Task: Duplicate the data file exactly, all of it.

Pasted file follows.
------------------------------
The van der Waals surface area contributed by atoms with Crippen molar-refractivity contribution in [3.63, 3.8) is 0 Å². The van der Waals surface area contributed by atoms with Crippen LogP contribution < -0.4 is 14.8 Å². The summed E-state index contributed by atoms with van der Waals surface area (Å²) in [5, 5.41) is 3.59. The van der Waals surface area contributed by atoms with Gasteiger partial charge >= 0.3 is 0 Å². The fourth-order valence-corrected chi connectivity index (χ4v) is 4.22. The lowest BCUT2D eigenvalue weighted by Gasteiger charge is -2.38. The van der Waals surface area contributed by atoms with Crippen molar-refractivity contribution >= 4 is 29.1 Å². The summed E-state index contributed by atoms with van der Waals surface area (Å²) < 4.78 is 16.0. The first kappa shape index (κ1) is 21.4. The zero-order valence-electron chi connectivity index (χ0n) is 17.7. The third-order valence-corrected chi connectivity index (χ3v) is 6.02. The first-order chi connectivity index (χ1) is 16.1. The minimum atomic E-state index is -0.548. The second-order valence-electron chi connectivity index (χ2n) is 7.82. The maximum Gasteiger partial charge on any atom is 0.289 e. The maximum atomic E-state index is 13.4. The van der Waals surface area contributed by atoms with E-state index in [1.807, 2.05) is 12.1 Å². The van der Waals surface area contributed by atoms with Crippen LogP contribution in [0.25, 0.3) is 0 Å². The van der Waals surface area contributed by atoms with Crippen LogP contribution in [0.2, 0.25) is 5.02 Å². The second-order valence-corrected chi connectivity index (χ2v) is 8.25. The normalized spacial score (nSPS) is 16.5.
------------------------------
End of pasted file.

The van der Waals surface area contributed by atoms with Crippen molar-refractivity contribution in [3.63, 3.8) is 0 Å². The van der Waals surface area contributed by atoms with Crippen LogP contribution < -0.4 is 14.8 Å². The summed E-state index contributed by atoms with van der Waals surface area (Å²) in [5, 5.41) is 3.59. The van der Waals surface area contributed by atoms with Gasteiger partial charge >= 0.3 is 0 Å². The fourth-order valence-corrected chi connectivity index (χ4v) is 4.22. The lowest BCUT2D eigenvalue weighted by Gasteiger charge is -2.38. The van der Waals surface area contributed by atoms with Crippen molar-refractivity contribution >= 4 is 29.1 Å². The summed E-state index contributed by atoms with van der Waals surface area (Å²) < 4.78 is 16.0. The first kappa shape index (κ1) is 21.4. The zero-order valence-electron chi connectivity index (χ0n) is 17.7. The third-order valence-corrected chi connectivity index (χ3v) is 6.02. The first-order chi connectivity index (χ1) is 16.1. The minimum atomic E-state index is -0.548. The second-order valence-electron chi connectivity index (χ2n) is 7.82. The maximum Gasteiger partial charge on any atom is 0.289 e. The maximum atomic E-state index is 13.4. The van der Waals surface area contributed by atoms with E-state index in [1.807, 2.05) is 12.1 Å². The van der Waals surface area contributed by atoms with Crippen LogP contribution in [0.25, 0.3) is 0 Å². The van der Waals surface area contributed by atoms with Crippen LogP contribution in [0.2, 0.25) is 5.02 Å². The second-order valence-corrected chi connectivity index (χ2v) is 8.25. The normalized spacial score (nSPS) is 16.5.